The first weekend of the hockey playoffs is in the books, and it shows us just how close the teams that make the playoffs are with each other. The Boston Bruins won the President’s Trophy for being the best team in the regular season, but defeating the #8 seed Detroit Red Wings has been no easy task. The Wings struggled to get into the playoffs, but that was because they lost key players like Pavel Datsyuk for a long time in the regular season. Now, Datsyuk is back, and scored the only goal of Game 1 in Boston on Friday night, and the series between Boston and Detroit feels a lot like the hard fought series between the St. Louis Blues and Chicago Blackhawks than a series between the #1 and #8 teams in the Eastern Conference.
The Bruins evened the series 1-1 with a 4-1 win this afternoon, but one thing is for sure: nothing is handed to you in the Stanley Cup Playoffs. You can be the best team, but you have to prove it. The President’s Trophy is given, whether you want it or not, but the Stanley Cup must be taken, and sometimes the toughest team to beat is the one you see in the first round. There is no real advantage to being the President’s Trophy winner. It’s just another reason for teams to want to beat you. If the President’s Trophy winner wins, they were supposed to. If they lose, they choked. At this level, everyone can play, everyone can hit, and emotions run high. Everyone wants it a lot, but it comes down to who wants it more.
The B’s have a tendency to make it really hard for themselves in the first round of the playoffs. Going into this tournament, the Black and Gold have gone to a sudden death overtime of a Game 7 to decide who advances in the first round. In 2011, they fell 0-2 to the arch-nemesis Montreal Canadiens after two games in Boston, but battled back, stealing two games in Montreal before winning Game 7 off the stick of Nathan Horton and riding that momentum all the way to the Stanley Cup. In 2012, they did not fare as well, falling in OT to a Washington Capitals team that wasn’t even trying to score. In 2013, they needed late 3rd period heroics from Patrice Bergeron just to get to overtime against the Toronto Maple Leafs, another team they should have beaten sooner than Game 7, before Bergeron sent the Boston crowd home on a high note with an OT goal, resulting in one of my earliest posts on this blog. As a fan of this team, it’s hard to go through the first round of the playoffs and not be really nervous. One bounce of the puck the wrong way, and there might not be a 2011 Stanley Cup Champions banner in the rafters of the TD Garden. One bounce of the puck the wrong way last year, and the roster and coaching staff might look a lot different than it does right now. That’s a dangerous way to live, but that’s hockey.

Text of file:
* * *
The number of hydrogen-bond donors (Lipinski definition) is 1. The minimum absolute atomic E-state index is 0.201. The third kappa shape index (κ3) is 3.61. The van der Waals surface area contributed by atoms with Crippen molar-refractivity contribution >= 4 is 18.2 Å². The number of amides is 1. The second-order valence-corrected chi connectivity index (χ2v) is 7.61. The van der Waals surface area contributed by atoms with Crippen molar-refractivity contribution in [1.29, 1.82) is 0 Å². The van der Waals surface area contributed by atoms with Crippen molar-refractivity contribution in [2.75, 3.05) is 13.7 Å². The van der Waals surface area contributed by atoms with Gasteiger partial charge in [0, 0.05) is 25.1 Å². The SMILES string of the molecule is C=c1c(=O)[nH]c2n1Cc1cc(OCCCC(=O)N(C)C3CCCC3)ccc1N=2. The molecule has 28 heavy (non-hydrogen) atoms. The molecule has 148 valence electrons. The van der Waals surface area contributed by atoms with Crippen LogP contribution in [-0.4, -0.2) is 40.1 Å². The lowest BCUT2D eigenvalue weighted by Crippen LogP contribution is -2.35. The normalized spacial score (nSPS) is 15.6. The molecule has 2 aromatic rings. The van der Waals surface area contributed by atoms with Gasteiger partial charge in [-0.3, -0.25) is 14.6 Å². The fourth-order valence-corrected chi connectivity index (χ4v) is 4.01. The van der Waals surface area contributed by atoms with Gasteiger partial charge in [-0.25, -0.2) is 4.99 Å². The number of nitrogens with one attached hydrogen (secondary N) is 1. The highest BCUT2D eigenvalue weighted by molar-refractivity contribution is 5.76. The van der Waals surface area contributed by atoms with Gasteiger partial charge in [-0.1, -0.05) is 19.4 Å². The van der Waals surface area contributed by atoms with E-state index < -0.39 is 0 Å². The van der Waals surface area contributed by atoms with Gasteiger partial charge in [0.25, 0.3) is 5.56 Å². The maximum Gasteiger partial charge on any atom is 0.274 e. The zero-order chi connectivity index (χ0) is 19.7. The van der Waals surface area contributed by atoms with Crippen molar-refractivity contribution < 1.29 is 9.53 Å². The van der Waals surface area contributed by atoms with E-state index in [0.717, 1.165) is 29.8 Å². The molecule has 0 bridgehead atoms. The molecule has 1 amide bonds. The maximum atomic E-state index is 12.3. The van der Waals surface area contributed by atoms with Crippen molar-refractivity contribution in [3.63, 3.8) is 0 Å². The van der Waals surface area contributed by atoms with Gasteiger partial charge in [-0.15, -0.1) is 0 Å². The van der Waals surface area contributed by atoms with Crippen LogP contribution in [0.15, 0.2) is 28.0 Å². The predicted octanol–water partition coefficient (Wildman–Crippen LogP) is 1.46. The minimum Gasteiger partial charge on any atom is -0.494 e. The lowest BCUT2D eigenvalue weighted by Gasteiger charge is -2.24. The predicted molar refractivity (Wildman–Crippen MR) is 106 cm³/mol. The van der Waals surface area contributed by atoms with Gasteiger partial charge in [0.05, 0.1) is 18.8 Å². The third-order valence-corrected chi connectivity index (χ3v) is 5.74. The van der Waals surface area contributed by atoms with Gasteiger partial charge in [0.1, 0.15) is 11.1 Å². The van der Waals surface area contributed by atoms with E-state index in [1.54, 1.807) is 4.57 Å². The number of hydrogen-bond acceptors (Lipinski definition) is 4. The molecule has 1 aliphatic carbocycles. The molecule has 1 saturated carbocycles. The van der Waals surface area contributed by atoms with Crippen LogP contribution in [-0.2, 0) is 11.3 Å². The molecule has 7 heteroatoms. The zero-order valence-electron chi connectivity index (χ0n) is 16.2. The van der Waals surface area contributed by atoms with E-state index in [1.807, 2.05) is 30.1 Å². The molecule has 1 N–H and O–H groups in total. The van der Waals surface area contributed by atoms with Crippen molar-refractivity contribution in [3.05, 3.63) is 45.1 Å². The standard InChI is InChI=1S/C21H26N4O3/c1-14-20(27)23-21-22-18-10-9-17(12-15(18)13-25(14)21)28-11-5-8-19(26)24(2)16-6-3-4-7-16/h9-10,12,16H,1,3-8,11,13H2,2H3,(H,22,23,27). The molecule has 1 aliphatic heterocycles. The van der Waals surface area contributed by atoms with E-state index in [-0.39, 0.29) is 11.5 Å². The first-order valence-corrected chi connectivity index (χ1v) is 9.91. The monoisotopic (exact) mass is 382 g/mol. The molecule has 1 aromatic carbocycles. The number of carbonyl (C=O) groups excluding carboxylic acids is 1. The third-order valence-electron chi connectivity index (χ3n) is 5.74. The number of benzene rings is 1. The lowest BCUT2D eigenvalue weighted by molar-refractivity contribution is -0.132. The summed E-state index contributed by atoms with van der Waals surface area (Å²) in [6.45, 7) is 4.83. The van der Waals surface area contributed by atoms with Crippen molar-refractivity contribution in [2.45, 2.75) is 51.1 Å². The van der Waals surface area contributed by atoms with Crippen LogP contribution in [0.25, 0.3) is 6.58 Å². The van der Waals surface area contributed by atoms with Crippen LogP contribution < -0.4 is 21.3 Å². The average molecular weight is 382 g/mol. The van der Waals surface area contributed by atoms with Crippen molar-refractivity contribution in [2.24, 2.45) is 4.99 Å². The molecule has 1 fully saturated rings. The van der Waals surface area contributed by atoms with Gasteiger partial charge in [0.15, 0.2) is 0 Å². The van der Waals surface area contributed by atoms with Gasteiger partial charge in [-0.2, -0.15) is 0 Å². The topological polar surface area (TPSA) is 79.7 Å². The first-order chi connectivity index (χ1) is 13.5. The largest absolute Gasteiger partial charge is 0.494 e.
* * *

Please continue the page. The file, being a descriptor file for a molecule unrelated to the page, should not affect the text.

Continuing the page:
Last weekend, I went to the B’s last home game of the regular season with one of my best friends. It was a game against Buffalo, and for Fan Appreciation Day, they handed out team pictures, but one of the heroes from this weekend didn’t even make the team picture. Justin Florek, a 23 year old forward, was called up from the AHL Providence Bruins this week because of an injury to Daniel Paille. After the B’s were shut out by Red Wings goalie Jimmy Howard in Game 1, Florek put the B’s on the board early in the 1st Period by capitalizing on a mistake by Howard. Forward depth was a concern after Paille was injured against Buffalo last weekend, but Florek is proving his worth to the Bruins right now. It reminds me a lot of the contributions Torey Krug made for the Bruins last spring when Andrew Ference got hurt, before people knew how good he was. He spent all year in Providence, but he’s making the most of his chance with Boston in the most important games of the season.
There is still a long way to go, but my favorite go-to topic is Bruins hockey. It’s not always pretty, but hopefully there will be a lot more Bruins hockey for me to write about this spring.